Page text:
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August 25, 2005

'We believe telephony should be free'


So said Janus Friis, a 29–year–old Dane and one of the co–founders of Skype, to Maija Palmer in a story published in today's Financial Times.


    There is no catch.

    We have no cost for each user joining us and we believe you shouldn't charge for something that has no cost.

If you work for a wired or wireless phone company you should be scared.

Very scared.

Because Skype is gonna eat your lunch along with the paper bag it came in.

FunFact: Friis and Niklas Zennstrom, Skype's co–founder, invented Kazaa. 'Nuff said.

If you own stock in a phone company you need not be scared: just sell the stuff before you're holding the equivalent of worthless paper.

VOIP is here: Skype now has over 51 million users, all acquired in the past two years, and the pace is increasing.

What is VOIP?

Find out here.

The free Skype software has been downloaded more that 153 million times in 225 countries.

At any one time 3 million people are making a call on Skype.

Consider that Skype has 51 million users and 200 employees.

How do you think a bricks–and–mortar company like Verizon, with 45.5 million customers and 210,000 employees, can possibly compete?

Long answer short: they can't and they won't.


Here's the Financial Times story.

    Skype Takes Telecoms To The Next Generation

    Ask any technology analyst about the Next Big Thing and sooner or later they will mention Skype.

    The company offers free phone calls over the internet and is only approaching its second birthday at the end of this month.

    It is still privately owned but is starting to take its place among the AOLs, Yahoos! and Googles as one of the brands that wield power on the internet.

    Officially headquartered in Luxembourg but run out of London, Skype's place in the big time appeared to be confirmed earlier this month when rumours circulated that News Corp was thinking of buying it for $3bn (£1.67bn).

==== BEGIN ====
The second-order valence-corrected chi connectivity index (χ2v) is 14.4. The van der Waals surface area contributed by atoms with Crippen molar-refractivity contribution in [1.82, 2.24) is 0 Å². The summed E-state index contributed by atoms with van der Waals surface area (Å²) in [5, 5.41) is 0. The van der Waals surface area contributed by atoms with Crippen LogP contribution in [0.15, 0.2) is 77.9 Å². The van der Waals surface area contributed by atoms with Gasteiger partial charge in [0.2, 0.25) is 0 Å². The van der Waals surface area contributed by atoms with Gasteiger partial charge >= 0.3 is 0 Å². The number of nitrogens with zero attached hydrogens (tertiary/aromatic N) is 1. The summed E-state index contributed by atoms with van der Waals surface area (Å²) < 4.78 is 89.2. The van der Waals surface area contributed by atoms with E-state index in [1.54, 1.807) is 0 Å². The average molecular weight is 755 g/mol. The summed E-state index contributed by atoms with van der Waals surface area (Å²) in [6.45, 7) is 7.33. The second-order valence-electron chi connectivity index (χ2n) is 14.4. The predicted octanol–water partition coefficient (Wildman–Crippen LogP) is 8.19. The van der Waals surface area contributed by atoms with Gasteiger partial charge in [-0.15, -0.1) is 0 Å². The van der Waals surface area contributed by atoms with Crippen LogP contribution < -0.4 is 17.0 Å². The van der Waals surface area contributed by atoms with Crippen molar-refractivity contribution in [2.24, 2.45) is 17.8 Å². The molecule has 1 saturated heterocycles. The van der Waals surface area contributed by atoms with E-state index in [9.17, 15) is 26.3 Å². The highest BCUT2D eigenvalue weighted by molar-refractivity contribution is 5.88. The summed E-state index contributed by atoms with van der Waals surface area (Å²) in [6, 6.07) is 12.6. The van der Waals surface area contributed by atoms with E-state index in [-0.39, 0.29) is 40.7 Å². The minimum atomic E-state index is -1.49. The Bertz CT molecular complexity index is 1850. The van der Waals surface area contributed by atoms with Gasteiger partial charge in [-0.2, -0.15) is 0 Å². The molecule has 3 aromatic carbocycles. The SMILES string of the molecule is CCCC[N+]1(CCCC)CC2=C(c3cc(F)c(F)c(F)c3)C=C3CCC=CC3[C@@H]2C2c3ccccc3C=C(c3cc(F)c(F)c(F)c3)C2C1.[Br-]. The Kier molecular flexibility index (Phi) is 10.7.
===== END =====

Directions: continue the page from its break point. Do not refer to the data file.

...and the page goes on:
Its popularity with consumers is clear enough.

    In two years it has garnered more than 51m users of its free software.

    Skype software has been downloaded more than 150m times in 225 countries.

    And it is estimated that, at any one time, 3m people will be making a call on Skype.

    Skype has hundreds of competitors offering some version of so-called voice over internet protocol (VoIP) service.

    This week Google became the latest to enter the arena.

    Skype's success is in part down to the efforts and charisma of its two founders - Niklas Zennstrom, a 39-year-old Swede, and Janus Friis, a 29-year-old Dane.

    The pair, who were recently lionised in Vanity Fair, were also behind Kazaa - software that caused chaos in the music industry by allowing millions of people to pirate songs easily on the internet.

    "We want to build Skype to be one of the biggest communications companies in the world, and we believe we have built a platform that allows us to achieve that," says Mr Friis.

    The Skype business model has its doubters.

    The basic service - making a phone call from one computer to another - is entirely free, and the Skype software costs nothing to download.

    "We believe telephony should be free. There is no catch. We have no cost for each user joining us and we believe you shouldn't charge for something that has no cost," says Mr Friis.

    Most of the company's 51m users only use the free services.

    However, 2m or so use some value-added paid services, such as SkypeOut, which allows them to call normal fixed line telephone numbers at about 2 cents a minute.

    The SkypeIn service allows users to buy a regular telephone number that their Skype-less friends can call - this costs $37 a year.

    There is also a SkypeZones service that allows users to make Skype calls from 17,000 wi-fi hotspots around the world for $7.95 per month.

    Quite how profitable this model is, is hard to say: Skype gives little away about its financial performance.

    Mr Friis will only say that revenues are "very very good" and sufficient to fund the company's rapid expansion into new territories.

    "We are not facing any kind of cash crunch," he says.

    Analysts are more sceptical.

    "Revenues are likely to be very low," says Steve Blood, telecoms analyst at Gartner.

    "The paying Skype users cannot be spending more than €50 (£34) a year."

    At this sort of level, Skype's annual revenues would be about €100m, making the $3bn price tag suggested for the News Corp deal appear steep indeed.

    "It is only five years since the dotcom boom and so it is surprising that people would base super-high valuations on users who are mostly downloading stuff for free. You would have thought they would learn their lesson," says Lars Godell, telecoms analyst at Forrester.

    If Skype has a value to other people, it is more likely to be strategic than strictly financial.

    A content company such as News Corp, or a broadband company such as Comcast, might be interested in Skype's customer reach.

    Many believe it is only a matter of time before the 200-employee company is sold.

    It is backed by venture capital firms Bessemer Venture Partners, Draper Fisher Jurvetson, Index Ventures and Mangrove Capital Partners.

    Mr Friis says both a trade sale and a flotation are possible, but not yet - there is still development to do.